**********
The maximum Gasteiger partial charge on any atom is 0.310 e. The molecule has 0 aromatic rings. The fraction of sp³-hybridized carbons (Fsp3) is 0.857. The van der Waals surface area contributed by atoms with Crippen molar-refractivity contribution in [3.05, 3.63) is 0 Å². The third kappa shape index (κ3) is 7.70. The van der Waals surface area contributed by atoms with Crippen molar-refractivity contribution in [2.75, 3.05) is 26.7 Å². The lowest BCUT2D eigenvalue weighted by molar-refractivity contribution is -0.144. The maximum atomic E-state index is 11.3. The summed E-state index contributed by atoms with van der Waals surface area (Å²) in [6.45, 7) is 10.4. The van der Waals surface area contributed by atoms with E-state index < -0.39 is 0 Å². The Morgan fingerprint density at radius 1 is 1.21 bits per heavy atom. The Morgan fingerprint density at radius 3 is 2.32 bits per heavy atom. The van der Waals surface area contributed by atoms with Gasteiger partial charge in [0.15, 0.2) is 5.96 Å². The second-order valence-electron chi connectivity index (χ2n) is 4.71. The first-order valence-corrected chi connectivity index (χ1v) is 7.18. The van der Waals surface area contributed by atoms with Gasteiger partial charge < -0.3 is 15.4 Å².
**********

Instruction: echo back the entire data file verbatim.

The maximum Gasteiger partial charge on any atom is 0.310 e. The molecule has 0 aromatic rings. The fraction of sp³-hybridized carbons (Fsp3) is 0.857. The van der Waals surface area contributed by atoms with Crippen molar-refractivity contribution in [3.05, 3.63) is 0 Å². The third kappa shape index (κ3) is 7.70. The van der Waals surface area contributed by atoms with Crippen molar-refractivity contribution in [2.75, 3.05) is 26.7 Å². The lowest BCUT2D eigenvalue weighted by molar-refractivity contribution is -0.144. The maximum atomic E-state index is 11.3. The summed E-state index contributed by atoms with van der Waals surface area (Å²) in [6.45, 7) is 10.4. The van der Waals surface area contributed by atoms with E-state index < -0.39 is 0 Å². The Morgan fingerprint density at radius 1 is 1.21 bits per heavy atom. The Morgan fingerprint density at radius 3 is 2.32 bits per heavy atom. The van der Waals surface area contributed by atoms with Gasteiger partial charge in [0.15, 0.2) is 5.96 Å². The second-order valence-electron chi connectivity index (χ2n) is 4.71. The first-order valence-corrected chi connectivity index (χ1v) is 7.18. The van der Waals surface area contributed by atoms with Gasteiger partial charge < -0.3 is 15.4 Å².